by Living Horace G2G6 Pilot (649k points)

Why not see if there is a Y-STR* match before snipping ancestral lines?

Until then, the uncertain father/son relationship for the snip location can simply be marked as uncertain.

DNA can provide support for some legends.

*BigY type testing may also be needed for very distant direct paternal line cousins.

I agree with Peter, except that I would recommend starting with a yDNA37 test.  If they don't match at 37 markers, they won't match on 111 markers.

You would need to yDNA test this man: or one of his sons.  Alternatively, you could look for a living man from one of these yDNA lines:  

It would be a kick to see if there is any kind of a close match.  I have seen exact matches at 13 generations to the common yDNA forefather, but I haven't seen any matches this ancient, 25 generations or so.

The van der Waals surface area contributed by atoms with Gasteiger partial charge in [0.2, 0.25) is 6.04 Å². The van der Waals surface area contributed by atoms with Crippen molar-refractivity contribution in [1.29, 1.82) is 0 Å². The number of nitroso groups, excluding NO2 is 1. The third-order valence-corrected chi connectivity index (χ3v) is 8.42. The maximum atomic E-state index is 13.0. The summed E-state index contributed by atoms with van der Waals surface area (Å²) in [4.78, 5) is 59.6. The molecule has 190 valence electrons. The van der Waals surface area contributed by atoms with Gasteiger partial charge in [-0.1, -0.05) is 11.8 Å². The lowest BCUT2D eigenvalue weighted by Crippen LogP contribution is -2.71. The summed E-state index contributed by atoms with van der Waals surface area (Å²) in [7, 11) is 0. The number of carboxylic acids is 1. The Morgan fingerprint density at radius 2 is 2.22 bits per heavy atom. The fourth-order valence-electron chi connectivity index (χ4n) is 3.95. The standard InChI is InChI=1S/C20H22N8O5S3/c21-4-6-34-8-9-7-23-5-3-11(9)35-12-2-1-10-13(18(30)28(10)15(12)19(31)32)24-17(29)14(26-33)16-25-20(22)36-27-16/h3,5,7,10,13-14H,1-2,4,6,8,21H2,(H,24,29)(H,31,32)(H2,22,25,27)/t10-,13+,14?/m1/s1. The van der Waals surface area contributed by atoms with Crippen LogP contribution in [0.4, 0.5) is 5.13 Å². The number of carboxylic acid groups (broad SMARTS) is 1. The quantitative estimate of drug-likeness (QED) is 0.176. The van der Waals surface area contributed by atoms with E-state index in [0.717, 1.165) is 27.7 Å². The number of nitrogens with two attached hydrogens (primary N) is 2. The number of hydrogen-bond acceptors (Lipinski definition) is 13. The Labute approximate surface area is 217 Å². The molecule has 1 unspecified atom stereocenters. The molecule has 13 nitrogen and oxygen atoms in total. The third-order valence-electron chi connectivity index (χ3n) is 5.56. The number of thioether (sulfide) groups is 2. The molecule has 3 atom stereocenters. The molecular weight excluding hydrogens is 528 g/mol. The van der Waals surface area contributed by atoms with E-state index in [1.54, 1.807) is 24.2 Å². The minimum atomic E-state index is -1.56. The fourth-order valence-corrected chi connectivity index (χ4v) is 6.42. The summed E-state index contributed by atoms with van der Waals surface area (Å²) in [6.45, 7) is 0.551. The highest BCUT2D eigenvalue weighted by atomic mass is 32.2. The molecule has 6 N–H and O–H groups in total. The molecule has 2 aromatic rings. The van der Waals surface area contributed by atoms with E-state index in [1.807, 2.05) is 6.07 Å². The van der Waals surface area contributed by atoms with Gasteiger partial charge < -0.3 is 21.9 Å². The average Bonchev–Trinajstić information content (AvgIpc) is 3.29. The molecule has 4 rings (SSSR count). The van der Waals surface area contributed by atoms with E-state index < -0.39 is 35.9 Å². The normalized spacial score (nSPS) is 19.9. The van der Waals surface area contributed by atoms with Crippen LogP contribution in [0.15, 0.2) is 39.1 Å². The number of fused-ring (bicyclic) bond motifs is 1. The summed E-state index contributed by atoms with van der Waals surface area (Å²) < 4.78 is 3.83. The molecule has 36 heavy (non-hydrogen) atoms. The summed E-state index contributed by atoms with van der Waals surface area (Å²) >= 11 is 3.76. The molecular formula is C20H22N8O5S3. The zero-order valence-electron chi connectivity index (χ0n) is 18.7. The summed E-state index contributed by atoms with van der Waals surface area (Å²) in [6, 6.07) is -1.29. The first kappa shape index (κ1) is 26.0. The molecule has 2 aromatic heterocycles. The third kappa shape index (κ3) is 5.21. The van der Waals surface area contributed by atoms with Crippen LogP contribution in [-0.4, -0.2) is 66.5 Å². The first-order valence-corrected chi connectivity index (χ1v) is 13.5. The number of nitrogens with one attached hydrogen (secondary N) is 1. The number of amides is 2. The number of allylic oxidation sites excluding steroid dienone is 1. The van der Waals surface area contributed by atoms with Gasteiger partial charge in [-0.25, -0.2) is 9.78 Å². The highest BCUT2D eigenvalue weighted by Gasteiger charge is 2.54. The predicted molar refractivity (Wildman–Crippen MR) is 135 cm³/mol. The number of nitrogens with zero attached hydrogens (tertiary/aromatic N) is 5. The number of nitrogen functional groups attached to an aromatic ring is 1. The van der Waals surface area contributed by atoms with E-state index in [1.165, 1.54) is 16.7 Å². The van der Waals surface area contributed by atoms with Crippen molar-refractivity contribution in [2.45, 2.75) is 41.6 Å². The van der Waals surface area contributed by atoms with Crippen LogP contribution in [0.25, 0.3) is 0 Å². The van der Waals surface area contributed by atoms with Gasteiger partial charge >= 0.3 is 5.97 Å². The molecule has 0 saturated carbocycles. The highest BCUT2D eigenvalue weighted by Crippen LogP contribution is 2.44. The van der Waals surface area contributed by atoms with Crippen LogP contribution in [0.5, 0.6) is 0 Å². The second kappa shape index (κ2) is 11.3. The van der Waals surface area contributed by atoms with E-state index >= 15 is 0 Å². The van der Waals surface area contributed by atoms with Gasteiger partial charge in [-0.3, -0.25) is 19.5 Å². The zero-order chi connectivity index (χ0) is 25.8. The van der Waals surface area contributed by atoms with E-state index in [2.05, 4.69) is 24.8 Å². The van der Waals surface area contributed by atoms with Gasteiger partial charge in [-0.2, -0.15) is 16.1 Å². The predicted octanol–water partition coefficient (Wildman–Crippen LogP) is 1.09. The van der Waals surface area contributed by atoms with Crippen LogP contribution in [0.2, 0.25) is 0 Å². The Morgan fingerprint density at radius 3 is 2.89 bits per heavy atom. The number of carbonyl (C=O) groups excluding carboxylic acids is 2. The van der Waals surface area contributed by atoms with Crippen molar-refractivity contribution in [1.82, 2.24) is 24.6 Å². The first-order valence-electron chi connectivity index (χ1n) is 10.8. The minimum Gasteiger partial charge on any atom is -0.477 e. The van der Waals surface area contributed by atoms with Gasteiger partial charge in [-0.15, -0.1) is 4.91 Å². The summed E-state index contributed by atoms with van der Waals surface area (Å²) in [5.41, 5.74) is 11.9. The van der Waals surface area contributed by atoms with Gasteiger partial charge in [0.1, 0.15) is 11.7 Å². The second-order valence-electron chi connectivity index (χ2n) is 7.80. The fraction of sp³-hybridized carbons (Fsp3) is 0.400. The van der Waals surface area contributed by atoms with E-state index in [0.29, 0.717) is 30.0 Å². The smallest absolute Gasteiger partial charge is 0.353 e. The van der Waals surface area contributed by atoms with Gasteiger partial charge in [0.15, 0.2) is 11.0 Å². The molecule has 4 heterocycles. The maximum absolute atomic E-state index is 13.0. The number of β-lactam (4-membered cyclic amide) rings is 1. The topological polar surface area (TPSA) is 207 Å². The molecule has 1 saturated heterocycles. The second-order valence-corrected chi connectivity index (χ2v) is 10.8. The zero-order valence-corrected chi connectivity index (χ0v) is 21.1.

I thought we'd established that yDNA was for verifying paper trails against NPEs.  I hope we're not going back to the notion that it can bridge gaps where there isn't a paper trail.

At that distance, there's no way you can separate an individual from his umpteen male-line 10th cousins, mostly unknown, on the basis of one tested descendant.

Finding a match proves nothing when many people would match.
As Peter said, DNA can provide support for some legends.  More accurately, I think a yDNA test can shoot holes all through the legends and they will sink without scientific support. I don't believe these lines are connected any more than you do, but a matching test would indicate that there may be something to the legend that needs to be verified with further research.